Marisa cornuarietis (Linnaeus, 1758)
Giant ramshorn snail, apple snail
The shell of this species on average measures 50 mm wide, with 3.5-4 whorls. The shell of adults generally appears flattened, as the apex does not extend above the body whorl. The juveniles' shell, on the other hand, have a more globose shape and the apex is well above the body whorl. The shell often appears to be bicolored with different color patterns on the dorsal and ventral surfaces. They almost always have 3-6 dark colored stripes; however, an unusual morph exists that is completely yellow. The body of this snail is yellow to grey with black blotches covering the entire body. The rigid structure that is used to block the opening of the shell (operculum) is very small and can be retracted entirely into the shell.
Southern and Central America
- U.S.: Alabama, Alaska, Arizona, California, Florida, Georgia, Idaho, Texas
Pacific Islands: Hawaii
This omnivorous snail can be found in standing or slow-moving water. The adults lay their orange-colored eggs, measuring 2-3 mm, below the surface of the water. The eggs are often deposited on vegetation in a gelatinous matrix. Clutch size average 210 eggs with an incubation period of approximately 8-24 days. The snail is not hermaphroditic (both sexes exist). There has been evidence of sexual dimorphism, where the males have a more rounded aperture (mouth) and a thicker shell, while the females have an oval-shaped aperture (mouth) and thinner shells. This snail is of concern because of its ability to completely decimate the vegetation in its habitat. They also are capable of outcompeting native species through direct competition and predation on their eggs and young.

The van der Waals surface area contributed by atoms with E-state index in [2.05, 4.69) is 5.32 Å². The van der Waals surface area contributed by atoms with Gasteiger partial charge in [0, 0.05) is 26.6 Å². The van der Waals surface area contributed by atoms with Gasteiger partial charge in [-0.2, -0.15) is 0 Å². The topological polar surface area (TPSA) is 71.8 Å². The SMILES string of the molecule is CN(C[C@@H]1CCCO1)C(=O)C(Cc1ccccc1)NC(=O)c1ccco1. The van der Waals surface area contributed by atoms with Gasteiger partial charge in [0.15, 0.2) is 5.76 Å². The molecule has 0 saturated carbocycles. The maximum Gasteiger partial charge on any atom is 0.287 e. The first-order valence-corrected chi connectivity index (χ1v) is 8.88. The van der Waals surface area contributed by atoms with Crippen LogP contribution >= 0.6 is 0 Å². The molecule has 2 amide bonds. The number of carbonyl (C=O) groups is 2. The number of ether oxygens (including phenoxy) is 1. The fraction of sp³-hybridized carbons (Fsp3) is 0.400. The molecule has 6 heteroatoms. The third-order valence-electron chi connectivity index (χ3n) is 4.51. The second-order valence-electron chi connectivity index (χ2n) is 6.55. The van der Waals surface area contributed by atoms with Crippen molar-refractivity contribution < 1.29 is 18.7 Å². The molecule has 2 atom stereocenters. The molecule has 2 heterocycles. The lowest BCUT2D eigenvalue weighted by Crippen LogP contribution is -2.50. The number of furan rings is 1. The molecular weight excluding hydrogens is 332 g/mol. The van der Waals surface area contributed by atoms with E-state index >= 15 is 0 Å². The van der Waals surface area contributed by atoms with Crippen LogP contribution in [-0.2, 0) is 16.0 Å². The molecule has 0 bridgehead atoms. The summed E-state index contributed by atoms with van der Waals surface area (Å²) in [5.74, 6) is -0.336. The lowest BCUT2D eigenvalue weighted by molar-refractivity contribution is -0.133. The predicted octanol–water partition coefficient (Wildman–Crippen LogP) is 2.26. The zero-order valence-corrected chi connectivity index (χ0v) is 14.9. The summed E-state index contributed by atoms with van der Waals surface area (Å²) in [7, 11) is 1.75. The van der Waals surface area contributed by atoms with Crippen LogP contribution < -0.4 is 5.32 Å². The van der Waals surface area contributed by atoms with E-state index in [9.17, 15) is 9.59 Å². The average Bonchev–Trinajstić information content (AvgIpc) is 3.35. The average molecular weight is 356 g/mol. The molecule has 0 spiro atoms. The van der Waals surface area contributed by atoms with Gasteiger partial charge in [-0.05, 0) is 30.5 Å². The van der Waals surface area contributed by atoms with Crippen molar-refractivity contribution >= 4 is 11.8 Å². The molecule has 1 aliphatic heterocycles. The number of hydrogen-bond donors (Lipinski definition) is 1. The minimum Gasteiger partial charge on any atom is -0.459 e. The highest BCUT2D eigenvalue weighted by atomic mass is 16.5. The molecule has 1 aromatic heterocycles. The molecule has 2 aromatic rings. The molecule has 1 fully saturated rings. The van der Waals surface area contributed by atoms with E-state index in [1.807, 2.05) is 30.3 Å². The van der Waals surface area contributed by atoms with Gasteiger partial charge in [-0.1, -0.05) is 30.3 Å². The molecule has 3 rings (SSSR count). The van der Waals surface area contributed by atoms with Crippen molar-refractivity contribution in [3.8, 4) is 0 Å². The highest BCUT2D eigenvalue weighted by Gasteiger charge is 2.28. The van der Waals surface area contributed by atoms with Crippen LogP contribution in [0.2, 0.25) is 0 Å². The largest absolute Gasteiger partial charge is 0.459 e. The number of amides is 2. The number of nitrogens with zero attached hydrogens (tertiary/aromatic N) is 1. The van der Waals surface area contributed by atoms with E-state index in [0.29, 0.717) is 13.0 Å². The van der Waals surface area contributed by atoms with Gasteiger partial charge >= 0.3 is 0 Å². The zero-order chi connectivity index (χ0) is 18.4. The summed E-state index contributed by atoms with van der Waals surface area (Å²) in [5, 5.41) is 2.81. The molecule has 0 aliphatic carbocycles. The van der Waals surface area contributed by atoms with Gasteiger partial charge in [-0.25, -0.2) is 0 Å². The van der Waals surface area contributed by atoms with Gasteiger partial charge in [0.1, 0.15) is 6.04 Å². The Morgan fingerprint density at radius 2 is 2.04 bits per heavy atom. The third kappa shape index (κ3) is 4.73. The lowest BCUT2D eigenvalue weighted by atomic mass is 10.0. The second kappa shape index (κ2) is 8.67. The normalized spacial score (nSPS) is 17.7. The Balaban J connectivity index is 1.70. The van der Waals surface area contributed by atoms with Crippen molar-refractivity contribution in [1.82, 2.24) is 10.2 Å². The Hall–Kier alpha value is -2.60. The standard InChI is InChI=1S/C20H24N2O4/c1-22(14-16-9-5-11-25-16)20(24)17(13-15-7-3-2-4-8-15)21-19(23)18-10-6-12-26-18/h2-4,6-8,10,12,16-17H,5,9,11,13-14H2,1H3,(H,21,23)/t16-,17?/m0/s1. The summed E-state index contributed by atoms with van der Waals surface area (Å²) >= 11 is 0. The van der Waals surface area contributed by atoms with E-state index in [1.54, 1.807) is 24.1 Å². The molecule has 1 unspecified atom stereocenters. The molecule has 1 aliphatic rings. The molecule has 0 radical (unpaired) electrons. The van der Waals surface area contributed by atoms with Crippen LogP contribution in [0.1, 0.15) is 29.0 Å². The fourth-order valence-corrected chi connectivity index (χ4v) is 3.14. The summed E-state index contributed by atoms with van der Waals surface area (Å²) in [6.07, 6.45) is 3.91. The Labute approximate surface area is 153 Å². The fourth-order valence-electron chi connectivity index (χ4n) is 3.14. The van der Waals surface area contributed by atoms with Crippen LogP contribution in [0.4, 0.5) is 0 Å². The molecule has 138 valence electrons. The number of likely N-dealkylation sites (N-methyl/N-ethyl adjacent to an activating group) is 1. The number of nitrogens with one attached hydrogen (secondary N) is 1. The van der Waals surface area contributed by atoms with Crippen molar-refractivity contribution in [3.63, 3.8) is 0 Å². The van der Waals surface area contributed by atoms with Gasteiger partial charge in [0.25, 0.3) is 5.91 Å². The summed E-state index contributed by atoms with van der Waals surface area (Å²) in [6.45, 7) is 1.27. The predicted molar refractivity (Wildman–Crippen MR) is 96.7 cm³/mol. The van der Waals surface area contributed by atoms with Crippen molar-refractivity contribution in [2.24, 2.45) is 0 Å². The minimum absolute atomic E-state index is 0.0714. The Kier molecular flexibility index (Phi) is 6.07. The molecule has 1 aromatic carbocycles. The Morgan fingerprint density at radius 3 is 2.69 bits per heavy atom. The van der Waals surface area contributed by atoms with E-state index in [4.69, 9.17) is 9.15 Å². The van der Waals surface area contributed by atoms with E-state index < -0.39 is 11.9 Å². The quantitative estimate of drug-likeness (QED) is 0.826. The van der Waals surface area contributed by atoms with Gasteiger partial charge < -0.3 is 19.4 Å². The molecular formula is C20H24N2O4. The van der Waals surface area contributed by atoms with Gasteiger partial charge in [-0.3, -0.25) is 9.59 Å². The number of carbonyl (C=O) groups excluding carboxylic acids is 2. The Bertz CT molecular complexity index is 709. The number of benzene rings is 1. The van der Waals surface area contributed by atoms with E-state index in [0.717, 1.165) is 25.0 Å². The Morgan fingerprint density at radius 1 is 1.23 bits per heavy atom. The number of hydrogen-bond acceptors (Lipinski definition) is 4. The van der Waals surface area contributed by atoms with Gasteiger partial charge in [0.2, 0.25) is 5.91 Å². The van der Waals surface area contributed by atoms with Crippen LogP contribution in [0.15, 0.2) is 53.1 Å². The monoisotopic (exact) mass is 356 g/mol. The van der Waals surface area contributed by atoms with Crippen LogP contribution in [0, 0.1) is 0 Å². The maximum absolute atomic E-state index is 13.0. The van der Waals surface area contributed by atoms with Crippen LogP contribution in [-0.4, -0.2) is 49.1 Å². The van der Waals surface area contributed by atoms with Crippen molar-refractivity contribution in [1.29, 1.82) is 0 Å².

Barker 2002; Rawlings et al. 2007